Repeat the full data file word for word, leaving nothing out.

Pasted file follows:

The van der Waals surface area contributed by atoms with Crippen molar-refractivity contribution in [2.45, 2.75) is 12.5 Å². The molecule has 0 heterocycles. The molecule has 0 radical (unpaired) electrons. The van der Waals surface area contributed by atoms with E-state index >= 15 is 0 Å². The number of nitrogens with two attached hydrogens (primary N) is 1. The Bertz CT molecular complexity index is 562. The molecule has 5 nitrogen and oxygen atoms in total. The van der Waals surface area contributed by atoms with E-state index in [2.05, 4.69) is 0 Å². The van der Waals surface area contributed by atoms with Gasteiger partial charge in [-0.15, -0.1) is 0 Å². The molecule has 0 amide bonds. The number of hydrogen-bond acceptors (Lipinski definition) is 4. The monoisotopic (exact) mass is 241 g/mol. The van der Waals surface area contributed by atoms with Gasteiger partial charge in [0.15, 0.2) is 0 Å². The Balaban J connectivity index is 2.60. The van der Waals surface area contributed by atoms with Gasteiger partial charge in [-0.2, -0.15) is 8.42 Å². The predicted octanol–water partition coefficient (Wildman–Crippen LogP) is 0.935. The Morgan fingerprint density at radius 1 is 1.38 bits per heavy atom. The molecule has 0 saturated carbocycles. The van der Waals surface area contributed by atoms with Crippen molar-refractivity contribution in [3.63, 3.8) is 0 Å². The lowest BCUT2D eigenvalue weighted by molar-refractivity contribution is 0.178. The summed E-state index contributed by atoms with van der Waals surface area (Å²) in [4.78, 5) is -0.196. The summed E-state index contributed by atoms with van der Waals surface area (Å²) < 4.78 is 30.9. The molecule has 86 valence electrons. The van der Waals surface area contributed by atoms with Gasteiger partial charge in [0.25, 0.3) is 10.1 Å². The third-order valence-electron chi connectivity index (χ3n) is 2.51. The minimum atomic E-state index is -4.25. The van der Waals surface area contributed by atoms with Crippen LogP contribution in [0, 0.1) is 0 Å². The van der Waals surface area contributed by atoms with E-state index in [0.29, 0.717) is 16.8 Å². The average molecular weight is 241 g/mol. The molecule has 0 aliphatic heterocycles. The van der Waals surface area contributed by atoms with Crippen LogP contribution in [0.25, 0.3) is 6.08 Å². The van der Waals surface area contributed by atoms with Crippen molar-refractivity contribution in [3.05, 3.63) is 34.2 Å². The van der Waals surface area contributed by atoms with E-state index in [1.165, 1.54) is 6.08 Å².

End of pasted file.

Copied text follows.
The van der Waals surface area contributed by atoms with Crippen molar-refractivity contribution in [2.45, 2.75) is 12.5 Å². The molecule has 0 heterocycles. The molecule has 0 radical (unpaired) electrons. The van der Waals surface area contributed by atoms with E-state index >= 15 is 0 Å². The number of nitrogens with two attached hydrogens (primary N) is 1. The Bertz CT molecular complexity index is 562. The molecule has 5 nitrogen and oxygen atoms in total. The van der Waals surface area contributed by atoms with E-state index in [2.05, 4.69) is 0 Å². The van der Waals surface area contributed by atoms with Gasteiger partial charge in [-0.15, -0.1) is 0 Å². The molecule has 0 amide bonds. The number of hydrogen-bond acceptors (Lipinski definition) is 4. The monoisotopic (exact) mass is 241 g/mol. The van der Waals surface area contributed by atoms with Gasteiger partial charge in [0.15, 0.2) is 0 Å². The Balaban J connectivity index is 2.60. The van der Waals surface area contributed by atoms with Gasteiger partial charge in [-0.2, -0.15) is 8.42 Å². The predicted octanol–water partition coefficient (Wildman–Crippen LogP) is 0.935. The Morgan fingerprint density at radius 1 is 1.38 bits per heavy atom. The molecule has 0 saturated carbocycles. The van der Waals surface area contributed by atoms with Crippen molar-refractivity contribution in [3.63, 3.8) is 0 Å². The lowest BCUT2D eigenvalue weighted by molar-refractivity contribution is 0.178. The summed E-state index contributed by atoms with van der Waals surface area (Å²) in [4.78, 5) is -0.196. The summed E-state index contributed by atoms with van der Waals surface area (Å²) < 4.78 is 30.9. The molecule has 86 valence electrons. The van der Waals surface area contributed by atoms with Gasteiger partial charge in [0.25, 0.3) is 10.1 Å². The third-order valence-electron chi connectivity index (χ3n) is 2.51. The minimum atomic E-state index is -4.25. The van der Waals surface area contributed by atoms with Crippen LogP contribution in [0, 0.1) is 0 Å². The van der Waals surface area contributed by atoms with E-state index in [0.29, 0.717) is 16.8 Å². The average molecular weight is 241 g/mol. The molecule has 0 aliphatic heterocycles. The van der Waals surface area contributed by atoms with Crippen LogP contribution in [0.25, 0.3) is 6.08 Å². The van der Waals surface area contributed by atoms with Crippen molar-refractivity contribution in [3.05, 3.63) is 34.2 Å². The van der Waals surface area contributed by atoms with E-state index in [1.165, 1.54) is 6.08 Å².